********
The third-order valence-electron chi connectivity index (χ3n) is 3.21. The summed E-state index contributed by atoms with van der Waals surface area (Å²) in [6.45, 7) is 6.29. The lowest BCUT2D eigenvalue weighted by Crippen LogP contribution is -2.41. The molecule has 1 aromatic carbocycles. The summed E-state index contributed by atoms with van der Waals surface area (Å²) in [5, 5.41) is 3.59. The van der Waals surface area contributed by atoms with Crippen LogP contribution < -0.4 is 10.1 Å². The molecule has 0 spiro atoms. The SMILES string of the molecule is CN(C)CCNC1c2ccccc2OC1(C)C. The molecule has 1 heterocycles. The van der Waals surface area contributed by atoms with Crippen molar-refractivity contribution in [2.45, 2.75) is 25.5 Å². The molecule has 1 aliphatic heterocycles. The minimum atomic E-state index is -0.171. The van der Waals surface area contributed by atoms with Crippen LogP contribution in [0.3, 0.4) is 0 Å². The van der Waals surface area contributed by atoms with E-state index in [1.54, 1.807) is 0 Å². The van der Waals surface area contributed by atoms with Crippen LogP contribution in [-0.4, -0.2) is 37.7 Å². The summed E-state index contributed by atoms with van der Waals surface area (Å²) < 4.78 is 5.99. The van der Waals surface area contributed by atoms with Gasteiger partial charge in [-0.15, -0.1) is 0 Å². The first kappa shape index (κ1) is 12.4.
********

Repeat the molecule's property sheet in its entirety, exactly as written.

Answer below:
The third-order valence-electron chi connectivity index (χ3n) is 3.21. The summed E-state index contributed by atoms with van der Waals surface area (Å²) in [6.45, 7) is 6.29. The lowest BCUT2D eigenvalue weighted by Crippen LogP contribution is -2.41. The molecule has 1 aromatic carbocycles. The summed E-state index contributed by atoms with van der Waals surface area (Å²) in [5, 5.41) is 3.59. The van der Waals surface area contributed by atoms with Crippen LogP contribution < -0.4 is 10.1 Å². The molecule has 0 spiro atoms. The SMILES string of the molecule is CN(C)CCNC1c2ccccc2OC1(C)C. The molecule has 1 heterocycles. The van der Waals surface area contributed by atoms with Crippen molar-refractivity contribution in [2.45, 2.75) is 25.5 Å². The molecule has 1 aliphatic heterocycles. The minimum atomic E-state index is -0.171. The van der Waals surface area contributed by atoms with Crippen LogP contribution in [0.3, 0.4) is 0 Å². The van der Waals surface area contributed by atoms with E-state index in [1.54, 1.807) is 0 Å². The van der Waals surface area contributed by atoms with Crippen LogP contribution in [-0.4, -0.2) is 37.7 Å². The summed E-state index contributed by atoms with van der Waals surface area (Å²) < 4.78 is 5.99. The van der Waals surface area contributed by atoms with Gasteiger partial charge in [-0.15, -0.1) is 0 Å². The first kappa shape index (κ1) is 12.4.